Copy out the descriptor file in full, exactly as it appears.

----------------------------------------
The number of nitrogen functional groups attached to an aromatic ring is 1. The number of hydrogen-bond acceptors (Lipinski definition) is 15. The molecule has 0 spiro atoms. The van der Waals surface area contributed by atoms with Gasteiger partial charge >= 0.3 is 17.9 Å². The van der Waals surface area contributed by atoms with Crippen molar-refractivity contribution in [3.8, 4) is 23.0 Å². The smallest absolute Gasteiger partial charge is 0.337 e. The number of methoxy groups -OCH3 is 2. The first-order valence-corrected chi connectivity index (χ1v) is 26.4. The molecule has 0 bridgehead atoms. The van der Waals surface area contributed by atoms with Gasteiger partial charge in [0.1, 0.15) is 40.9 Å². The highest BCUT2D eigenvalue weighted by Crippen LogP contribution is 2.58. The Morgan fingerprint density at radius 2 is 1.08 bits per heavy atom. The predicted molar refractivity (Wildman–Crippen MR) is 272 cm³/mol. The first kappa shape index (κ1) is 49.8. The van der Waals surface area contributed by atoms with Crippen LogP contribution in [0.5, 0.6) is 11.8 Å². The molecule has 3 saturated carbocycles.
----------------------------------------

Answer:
The number of nitrogen functional groups attached to an aromatic ring is 1. The number of hydrogen-bond acceptors (Lipinski definition) is 15. The molecule has 0 spiro atoms. The van der Waals surface area contributed by atoms with Gasteiger partial charge >= 0.3 is 17.9 Å². The van der Waals surface area contributed by atoms with Crippen molar-refractivity contribution in [3.8, 4) is 23.0 Å². The smallest absolute Gasteiger partial charge is 0.337 e. The number of methoxy groups -OCH3 is 2. The first-order valence-corrected chi connectivity index (χ1v) is 26.4. The molecule has 0 bridgehead atoms. The van der Waals surface area contributed by atoms with Gasteiger partial charge in [0.1, 0.15) is 40.9 Å². The highest BCUT2D eigenvalue weighted by Crippen LogP contribution is 2.58. The Morgan fingerprint density at radius 2 is 1.08 bits per heavy atom. The predicted molar refractivity (Wildman–Crippen MR) is 272 cm³/mol. The first kappa shape index (κ1) is 49.8. The van der Waals surface area contributed by atoms with Crippen LogP contribution in [0.5, 0.6) is 11.8 Å². The molecule has 3 saturated carbocycles.